evannichols (evannichols) wrote,

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lenser once told me a story of his Army days, when a soldier died during a live-fire exercise. The soldier had been separated from the rest of his unit, and crawled too far ahead, into an open field. The machine-gun teams were directing cover fire ahead of the advancing troops, shooting at pop-up targets. When the soldier stood up to figure out where he was, he was promptly shot. A tragic mistake, but at the distances they were shooting, he was indistinguishable from a pop-up target.

I was reminded of this, and had a moment of personal insight about the conflict between what I learned at school and my writing career, while reading Barbara Sher's "I Could Do Anything, If I Only Knew What It Was."

lenser and I agreed that the lesson from this unfortunate soldier's death was "Don't look like a pop-up target." That made sense to me. I had already learned that growing up in Prescott.

From grade school through high school, my academic achievements pleased my parents and teachers, but it didn't impress my peers. In fact, being brighter than most of the boys in my class made them a bit resentful. It didn't help that I was also smaller and not terribly athletic. This combination meant I was vulnerable to the ubiquitous atmosphere of harassment generated by concentrations of teen or pre-teen boys. I have memories of being shoved, tripped, ridiculed, hit, threatened, and otherwise lightly tormented, as these abuses left no marks, and if done infrequently enough, weren't sufficient to warrant reporting.

I know; we're supposed to face up to bullies. My older brother was more aggressive in confronting any assault and that often repelled bullying, but it sometimes attracted it. I wasn't that confident, so my coping strategy was to fly under the radar. I learned how to be quiet and unobtrusive. It didn't always work, but I was mostly left alone. And I made it through to graduation without ever getting beaten up, so I considered it pretty successful.

So yesterday I'm reading a section of the book about Fear of Failure, and it segues into a discussion of Fear of Success. Now, I've thought a lot about Success, particularly in terms of selling large quantities my writings to hordes of adoring fans, and I don't think I'm afraid of it. I rather like the idea of being successful that way. But as I'm reading about it, I start thinking about why I haven't aggressively pursued the steps between here and having adoring hordes.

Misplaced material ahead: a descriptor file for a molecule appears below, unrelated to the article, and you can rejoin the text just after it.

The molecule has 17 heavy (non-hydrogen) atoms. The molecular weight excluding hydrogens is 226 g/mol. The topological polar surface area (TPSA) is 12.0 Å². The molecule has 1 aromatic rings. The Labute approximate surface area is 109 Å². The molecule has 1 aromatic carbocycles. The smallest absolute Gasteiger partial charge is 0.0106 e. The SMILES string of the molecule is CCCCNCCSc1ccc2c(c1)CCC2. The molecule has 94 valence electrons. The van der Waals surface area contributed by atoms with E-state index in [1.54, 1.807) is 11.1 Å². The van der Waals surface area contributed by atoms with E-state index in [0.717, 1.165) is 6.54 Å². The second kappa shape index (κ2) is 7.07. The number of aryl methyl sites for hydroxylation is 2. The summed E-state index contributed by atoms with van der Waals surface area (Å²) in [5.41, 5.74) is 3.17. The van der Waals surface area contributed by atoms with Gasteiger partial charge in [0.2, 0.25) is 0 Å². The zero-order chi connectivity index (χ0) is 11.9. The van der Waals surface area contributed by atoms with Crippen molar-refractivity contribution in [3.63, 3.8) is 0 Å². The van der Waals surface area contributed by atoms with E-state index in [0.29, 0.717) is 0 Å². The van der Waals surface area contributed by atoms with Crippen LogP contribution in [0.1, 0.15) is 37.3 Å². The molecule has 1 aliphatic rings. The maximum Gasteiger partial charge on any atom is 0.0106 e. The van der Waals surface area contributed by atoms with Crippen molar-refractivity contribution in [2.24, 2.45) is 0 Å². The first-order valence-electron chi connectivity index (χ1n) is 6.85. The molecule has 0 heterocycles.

And I realized I can't do it without looking like a pop-up target.

At least, that's the way my brain sees it. And it won't tolerate it. Those self-promotion steps mean drawing attention to myself. I honestly do want to move forward, but as I prepare to send out manuscripts or make phone calls to editors, the self-protection circuits kick in. Not clanging alarm bells or panic attacks, but subtle, quiet anxiety. "Danger," it whispers, "Bad things will happen. Step back." My progress grinds to a halt. With the perceived threat eliminated, the tension vanishes. I eventually realize I'm not making progress, and the desire for success pushes me forward until I bump up against the protective barriers again, and it all repeats, the ebb and flow of a psychological tide. The annoying, vexing, damnably awful thing about it is that I defend myself so well, I'm not aware when I'm doing it! It's not until I look back and see the zigzag trail does it occur to me how many times I've covered the same ground.

I've known for a long time that it was my way to avoid conflict and perceived risk, but yesterday was a flash of clarity on how gently, but powerfully, my self-defense mechanisms work. They're good at what they do. But the skills that got me through junior high aren't so applicable in my world today. To make progress, I need to tone down the sensitivity of this mental DEW line and adjust to the concept that attention is actually desirable. Editors are probably not going to try to stuff me in a locker.

Of course, there's always the risk of rejection. Actually, rejection is about the only thing that's guaranteed in the writing business. And while I appreciate the willingness of my mental defenses to also protect me from the pain of rejection, they're eliminating the chance of acceptance. I may still get criticized, insulted, jeered or flamed for my work, but I bet I can handle it. And I'd like to think that the emotional distress from any negative comments will be outweighed by the pleasure gained from having readers who are inspired, entertained or amused by my writings.

So I've got some work to do. Putting this out in LJ is just one step. Thanks for reading!

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